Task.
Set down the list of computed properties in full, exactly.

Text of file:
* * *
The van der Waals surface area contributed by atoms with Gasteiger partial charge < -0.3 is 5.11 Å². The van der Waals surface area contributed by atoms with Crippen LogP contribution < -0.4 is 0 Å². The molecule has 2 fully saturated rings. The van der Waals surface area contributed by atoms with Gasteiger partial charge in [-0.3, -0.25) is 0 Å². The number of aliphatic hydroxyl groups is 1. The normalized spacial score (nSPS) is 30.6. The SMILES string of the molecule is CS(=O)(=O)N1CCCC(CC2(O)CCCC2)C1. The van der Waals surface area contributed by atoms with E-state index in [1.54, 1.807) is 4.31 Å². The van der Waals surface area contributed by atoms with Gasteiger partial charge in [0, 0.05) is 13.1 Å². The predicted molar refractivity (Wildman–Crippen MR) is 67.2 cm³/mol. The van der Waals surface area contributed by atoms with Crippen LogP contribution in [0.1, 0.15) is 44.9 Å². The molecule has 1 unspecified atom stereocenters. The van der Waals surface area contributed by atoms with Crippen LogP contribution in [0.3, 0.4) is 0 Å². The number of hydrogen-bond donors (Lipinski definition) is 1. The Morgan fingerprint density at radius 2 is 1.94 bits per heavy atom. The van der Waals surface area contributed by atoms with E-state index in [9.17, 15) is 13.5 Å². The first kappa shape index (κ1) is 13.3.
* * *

The van der Waals surface area contributed by atoms with Gasteiger partial charge < -0.3 is 5.11 Å². The van der Waals surface area contributed by atoms with Crippen LogP contribution < -0.4 is 0 Å². The molecule has 2 fully saturated rings. The van der Waals surface area contributed by atoms with Gasteiger partial charge in [-0.3, -0.25) is 0 Å². The number of aliphatic hydroxyl groups is 1. The normalized spacial score (nSPS) is 30.6. The SMILES string of the molecule is CS(=O)(=O)N1CCCC(CC2(O)CCCC2)C1. The van der Waals surface area contributed by atoms with E-state index in [1.54, 1.807) is 4.31 Å². The van der Waals surface area contributed by atoms with Gasteiger partial charge in [0, 0.05) is 13.1 Å². The predicted molar refractivity (Wildman–Crippen MR) is 67.2 cm³/mol. The van der Waals surface area contributed by atoms with Crippen LogP contribution in [0.1, 0.15) is 44.9 Å². The molecule has 1 unspecified atom stereocenters. The van der Waals surface area contributed by atoms with Crippen LogP contribution in [0.3, 0.4) is 0 Å². The number of hydrogen-bond donors (Lipinski definition) is 1. The Morgan fingerprint density at radius 2 is 1.94 bits per heavy atom. The van der Waals surface area contributed by atoms with E-state index in [9.17, 15) is 13.5 Å². The first kappa shape index (κ1) is 13.3.